Just after I sent last week’s newsletter I hopped on a nine-and-a-half-hour Air New Zealand flight to London. Since the Rugby World Cup had just ended in Auckland, Air New Zealand had to add an extra flight, so instead of flying one of their new plush 777-300s we were on one of their older 747-400s. You don’t get to fly 747s much these days because most airlines are switching to more fuel-efficient aircraft, so when I boarded I quickly remembered why this bird is my favorite plane in the sky… at least to stare at.

I got upgraded to Premium Economy, which gives passengers six more inches of space–which is huge on a long flight. Air New Zealand has Premium Economy seats upstairs as well as business class, so you have a good choice. I of course chose upstairs, since it’s like your own private plane up there with the few seats. The best side to sit on is the right (when facing forward) since there are only two seats in a row instead of three. Actually, I believe I had the second-best Premium Economy seat, 25K, a window seat in the last row. The best is 22K, a bulkhead. See this Seatguru.com chart to see the plane configuration.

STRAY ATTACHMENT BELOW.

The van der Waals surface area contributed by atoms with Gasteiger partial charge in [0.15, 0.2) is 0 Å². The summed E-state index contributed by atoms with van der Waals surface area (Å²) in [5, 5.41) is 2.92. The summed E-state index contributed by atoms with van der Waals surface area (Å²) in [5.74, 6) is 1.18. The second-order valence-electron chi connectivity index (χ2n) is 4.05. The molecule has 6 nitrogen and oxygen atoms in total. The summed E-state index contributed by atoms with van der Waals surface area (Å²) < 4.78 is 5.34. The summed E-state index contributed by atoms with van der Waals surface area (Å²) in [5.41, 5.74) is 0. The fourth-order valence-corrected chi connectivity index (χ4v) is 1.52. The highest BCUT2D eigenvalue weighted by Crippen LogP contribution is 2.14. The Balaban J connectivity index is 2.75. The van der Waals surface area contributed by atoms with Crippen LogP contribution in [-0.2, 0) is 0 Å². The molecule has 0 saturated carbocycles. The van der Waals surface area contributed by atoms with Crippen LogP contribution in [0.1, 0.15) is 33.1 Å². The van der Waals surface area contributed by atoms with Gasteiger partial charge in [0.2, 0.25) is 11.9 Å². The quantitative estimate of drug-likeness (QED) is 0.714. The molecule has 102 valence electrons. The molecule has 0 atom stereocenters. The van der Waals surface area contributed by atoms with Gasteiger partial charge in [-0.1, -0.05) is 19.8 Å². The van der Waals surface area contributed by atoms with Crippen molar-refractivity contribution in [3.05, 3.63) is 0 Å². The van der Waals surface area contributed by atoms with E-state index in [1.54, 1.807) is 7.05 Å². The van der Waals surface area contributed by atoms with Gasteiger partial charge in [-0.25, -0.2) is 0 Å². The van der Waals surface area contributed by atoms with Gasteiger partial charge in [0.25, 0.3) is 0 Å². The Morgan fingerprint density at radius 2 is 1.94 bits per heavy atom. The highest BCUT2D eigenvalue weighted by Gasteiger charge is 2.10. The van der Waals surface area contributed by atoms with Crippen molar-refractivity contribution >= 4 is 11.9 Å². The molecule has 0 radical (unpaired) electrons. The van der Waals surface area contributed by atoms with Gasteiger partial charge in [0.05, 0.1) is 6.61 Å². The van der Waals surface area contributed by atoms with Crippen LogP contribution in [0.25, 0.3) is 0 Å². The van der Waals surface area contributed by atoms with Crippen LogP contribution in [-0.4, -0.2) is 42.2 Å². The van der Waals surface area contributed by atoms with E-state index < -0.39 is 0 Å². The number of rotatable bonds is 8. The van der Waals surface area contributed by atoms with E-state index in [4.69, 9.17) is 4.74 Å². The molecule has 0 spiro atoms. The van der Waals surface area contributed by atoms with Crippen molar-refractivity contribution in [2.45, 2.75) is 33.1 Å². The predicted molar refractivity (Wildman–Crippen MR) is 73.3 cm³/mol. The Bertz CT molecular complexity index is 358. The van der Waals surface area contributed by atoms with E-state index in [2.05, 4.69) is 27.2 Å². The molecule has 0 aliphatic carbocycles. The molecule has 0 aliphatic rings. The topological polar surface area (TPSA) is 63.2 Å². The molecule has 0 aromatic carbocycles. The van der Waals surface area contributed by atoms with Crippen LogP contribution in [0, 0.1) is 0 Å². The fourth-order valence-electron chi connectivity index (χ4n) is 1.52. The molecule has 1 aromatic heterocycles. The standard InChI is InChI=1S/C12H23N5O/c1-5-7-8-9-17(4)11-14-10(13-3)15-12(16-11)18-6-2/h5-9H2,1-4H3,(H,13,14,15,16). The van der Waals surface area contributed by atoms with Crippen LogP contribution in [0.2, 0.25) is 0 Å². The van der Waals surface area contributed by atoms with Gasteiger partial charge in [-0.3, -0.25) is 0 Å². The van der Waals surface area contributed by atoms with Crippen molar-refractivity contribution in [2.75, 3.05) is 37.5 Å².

It’s nothing like the airline’s new Premium Economy seats they showcase on their 777-300, but I was very comfortable. The service and food is basically the same as business-class passengers receive but presented differently, so everything is top-notch. I had a delicious salad for starters, chicken as my main dish, and then some cheese. Two hours before landing, breakfast was served (choice of eggs or waffles). My overall verdict is that Air New Zealand’s flight crew are seriously the coolest and most sincere people in the sky. Along with their incredible product, the Air New Zealand staff is a big reason why they are one of my favorite airlines in the world.

Welcome to London
I had another pleasant arrival into Heathrow. First of all, on descent we were treated to marvelous views of the English countryside and the clouds and rain didn’t roll in until final approach. The walk to passport control must’ve been a quarter of a mile long, but we all needed it after a long flight. There was just a five-minute wait to get our passports stamped and bags came out shortly after. Since we were shooting a TV show we had to check bags, but the plus side is we had a chauffeured van operated by Chirton Grange. Our guys were always on time, friendly, and, most importantly, excellent drivers. On top of that, all their passengers get a welcome bag filled with a bottle of water, pack of gum, package of tissues, pen, and chocolate bar. And if that wasn’t enough, one of their vans (we were in two different ones over the four-day period) had Wi-Fi. Now that’s what I’m talking about!